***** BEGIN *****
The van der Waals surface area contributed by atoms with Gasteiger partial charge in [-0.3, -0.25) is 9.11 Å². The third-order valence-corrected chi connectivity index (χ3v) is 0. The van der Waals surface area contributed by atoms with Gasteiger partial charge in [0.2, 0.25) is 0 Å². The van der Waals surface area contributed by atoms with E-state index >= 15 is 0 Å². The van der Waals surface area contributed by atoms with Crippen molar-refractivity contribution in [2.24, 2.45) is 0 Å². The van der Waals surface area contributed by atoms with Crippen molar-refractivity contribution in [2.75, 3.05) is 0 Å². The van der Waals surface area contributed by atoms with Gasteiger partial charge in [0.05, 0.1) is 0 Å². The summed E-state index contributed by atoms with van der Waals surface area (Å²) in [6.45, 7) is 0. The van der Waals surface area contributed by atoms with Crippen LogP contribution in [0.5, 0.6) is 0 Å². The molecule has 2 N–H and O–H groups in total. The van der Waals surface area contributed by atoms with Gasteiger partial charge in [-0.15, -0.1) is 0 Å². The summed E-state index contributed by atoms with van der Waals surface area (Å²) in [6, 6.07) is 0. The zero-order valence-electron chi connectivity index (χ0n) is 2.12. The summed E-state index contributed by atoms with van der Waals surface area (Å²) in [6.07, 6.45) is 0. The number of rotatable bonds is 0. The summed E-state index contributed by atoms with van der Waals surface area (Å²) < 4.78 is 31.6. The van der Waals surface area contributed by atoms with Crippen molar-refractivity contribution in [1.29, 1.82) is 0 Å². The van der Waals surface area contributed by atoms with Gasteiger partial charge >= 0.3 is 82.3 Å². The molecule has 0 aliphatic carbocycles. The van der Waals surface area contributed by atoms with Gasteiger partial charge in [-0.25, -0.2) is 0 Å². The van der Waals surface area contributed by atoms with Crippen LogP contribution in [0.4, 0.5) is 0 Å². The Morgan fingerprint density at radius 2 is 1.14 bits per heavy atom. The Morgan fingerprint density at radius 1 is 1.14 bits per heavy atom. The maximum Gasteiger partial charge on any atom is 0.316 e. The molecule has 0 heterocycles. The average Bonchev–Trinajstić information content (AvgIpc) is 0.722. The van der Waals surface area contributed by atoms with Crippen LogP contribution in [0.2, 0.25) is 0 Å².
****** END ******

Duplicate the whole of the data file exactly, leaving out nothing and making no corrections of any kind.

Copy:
The van der Waals surface area contributed by atoms with Gasteiger partial charge in [-0.3, -0.25) is 9.11 Å². The third-order valence-corrected chi connectivity index (χ3v) is 0. The van der Waals surface area contributed by atoms with Gasteiger partial charge in [0.2, 0.25) is 0 Å². The van der Waals surface area contributed by atoms with E-state index >= 15 is 0 Å². The van der Waals surface area contributed by atoms with Crippen molar-refractivity contribution in [2.24, 2.45) is 0 Å². The van der Waals surface area contributed by atoms with Crippen molar-refractivity contribution in [2.75, 3.05) is 0 Å². The van der Waals surface area contributed by atoms with Gasteiger partial charge in [0.05, 0.1) is 0 Å². The summed E-state index contributed by atoms with van der Waals surface area (Å²) in [6.45, 7) is 0. The van der Waals surface area contributed by atoms with Crippen LogP contribution in [0.5, 0.6) is 0 Å². The molecule has 2 N–H and O–H groups in total. The van der Waals surface area contributed by atoms with Gasteiger partial charge in [-0.15, -0.1) is 0 Å². The summed E-state index contributed by atoms with van der Waals surface area (Å²) in [6, 6.07) is 0. The zero-order valence-electron chi connectivity index (χ0n) is 2.12. The summed E-state index contributed by atoms with van der Waals surface area (Å²) in [6.07, 6.45) is 0. The number of rotatable bonds is 0. The summed E-state index contributed by atoms with van der Waals surface area (Å²) < 4.78 is 31.6. The van der Waals surface area contributed by atoms with Crippen molar-refractivity contribution in [1.29, 1.82) is 0 Å². The van der Waals surface area contributed by atoms with Gasteiger partial charge >= 0.3 is 82.3 Å². The molecule has 0 aliphatic carbocycles. The van der Waals surface area contributed by atoms with Gasteiger partial charge in [-0.25, -0.2) is 0 Å². The van der Waals surface area contributed by atoms with Crippen LogP contribution in [0.4, 0.5) is 0 Å². The Morgan fingerprint density at radius 2 is 1.14 bits per heavy atom. The Morgan fingerprint density at radius 1 is 1.14 bits per heavy atom. The maximum Gasteiger partial charge on any atom is 0.316 e. The molecule has 0 heterocycles. The average Bonchev–Trinajstić information content (AvgIpc) is 0.722. The van der Waals surface area contributed by atoms with Crippen LogP contribution in [0.2, 0.25) is 0 Å².